Massive Volcanic Eruptions In The Tropics Can Cause Global Weather Events; Additional Danger To The Natural Phenomenon
Common as people know, the volcanic eruptions can cause a devastating outcome. It can destroy the entire city and even cause death to some people. Not only it can destroy things due to its force, the lava can also produce ruining effects. Thus, according to some reports, the most powerful eruption can unleash 5,000 times more powerful than a man-made nuclear weapon. Now, a new study suggests that the volcanic eruption can also affect the climate.
The ring of fire can also have an incredible effect on the climate. A new research has found that volcanic eruptions in the topical are might be enough to start a climatic phenomenon known as El Niño. The event of this weather change can occur in the eastern Pacific and can trigger a whole host of effects worldwide. It can range from droughts in Australia and monsoons in Africa.
In the study that has been published in the Nature Communications, the researchers used a climate model simulation. This is to show how the warm phase of the El Niño Southern Oscillation to peak in the year following a large volcanic eruption. One of the samples would be the one in the Philippines when Mount Pinatubo erupted in 1991, according to IFL Science.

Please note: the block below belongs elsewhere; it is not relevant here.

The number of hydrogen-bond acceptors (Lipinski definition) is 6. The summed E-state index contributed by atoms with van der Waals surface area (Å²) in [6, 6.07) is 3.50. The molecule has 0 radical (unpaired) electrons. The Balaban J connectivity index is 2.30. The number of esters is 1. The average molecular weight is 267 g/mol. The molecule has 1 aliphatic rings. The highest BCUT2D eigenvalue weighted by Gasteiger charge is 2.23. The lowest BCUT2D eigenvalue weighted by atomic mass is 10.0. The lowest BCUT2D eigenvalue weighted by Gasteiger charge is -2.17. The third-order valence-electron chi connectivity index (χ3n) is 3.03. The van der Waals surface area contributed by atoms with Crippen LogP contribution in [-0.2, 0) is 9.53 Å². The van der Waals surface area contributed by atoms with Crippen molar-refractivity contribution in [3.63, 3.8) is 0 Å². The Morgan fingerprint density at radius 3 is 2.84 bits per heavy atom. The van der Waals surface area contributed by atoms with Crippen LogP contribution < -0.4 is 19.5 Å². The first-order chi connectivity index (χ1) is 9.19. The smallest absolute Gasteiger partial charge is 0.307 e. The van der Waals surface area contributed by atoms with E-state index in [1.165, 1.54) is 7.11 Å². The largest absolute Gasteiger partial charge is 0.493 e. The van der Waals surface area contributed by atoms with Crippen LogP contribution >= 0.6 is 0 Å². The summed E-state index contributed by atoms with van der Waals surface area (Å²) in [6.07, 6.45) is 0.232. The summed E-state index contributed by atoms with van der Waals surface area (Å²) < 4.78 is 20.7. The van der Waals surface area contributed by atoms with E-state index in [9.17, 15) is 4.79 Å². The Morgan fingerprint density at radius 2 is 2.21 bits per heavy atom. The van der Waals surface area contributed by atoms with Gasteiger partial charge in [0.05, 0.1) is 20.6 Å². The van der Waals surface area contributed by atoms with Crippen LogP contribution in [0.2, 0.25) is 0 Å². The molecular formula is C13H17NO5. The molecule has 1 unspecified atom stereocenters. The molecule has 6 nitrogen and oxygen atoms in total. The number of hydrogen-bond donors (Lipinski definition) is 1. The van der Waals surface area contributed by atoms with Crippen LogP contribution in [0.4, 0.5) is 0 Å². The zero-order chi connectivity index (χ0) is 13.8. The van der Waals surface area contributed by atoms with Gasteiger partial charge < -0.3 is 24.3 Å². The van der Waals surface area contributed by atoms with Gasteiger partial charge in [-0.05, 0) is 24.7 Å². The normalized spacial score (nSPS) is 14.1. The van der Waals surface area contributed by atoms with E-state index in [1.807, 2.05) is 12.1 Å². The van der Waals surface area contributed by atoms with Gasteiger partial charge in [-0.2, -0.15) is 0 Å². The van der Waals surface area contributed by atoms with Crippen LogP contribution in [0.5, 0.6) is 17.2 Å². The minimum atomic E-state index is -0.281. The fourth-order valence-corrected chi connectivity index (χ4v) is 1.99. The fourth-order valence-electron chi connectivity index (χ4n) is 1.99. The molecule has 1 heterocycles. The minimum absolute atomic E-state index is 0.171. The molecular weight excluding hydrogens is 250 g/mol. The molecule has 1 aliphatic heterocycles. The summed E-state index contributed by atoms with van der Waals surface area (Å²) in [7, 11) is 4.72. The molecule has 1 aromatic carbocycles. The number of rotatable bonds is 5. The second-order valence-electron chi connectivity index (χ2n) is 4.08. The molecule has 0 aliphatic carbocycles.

Thus, the study co-author Alan Robock from the Rutgers University-New Brunswick shared that "We can't predict volcanic eruptions, but when the next one happens, we'll be able to do a much better job predicting the next several seasons. Before Pinatubo, we really had no idea. All we need is one number - how much sulfur dioxide goes into the stratosphere - and you can measure it with satellites the day after an eruption, according to Science Daily."
The research team noted that when the volcanoes eject their masses of ash and debris into the air, it also filled the atmosphere with large volumes of sulfur dioxide. It then forms a highly reflective layer of sulphuric acid, reflecting solar radiation and reducing surface temperatures. It then reduces the temperature gradient across the Pacific. It then weakens the trade winds and helping to influence the development of El Niño.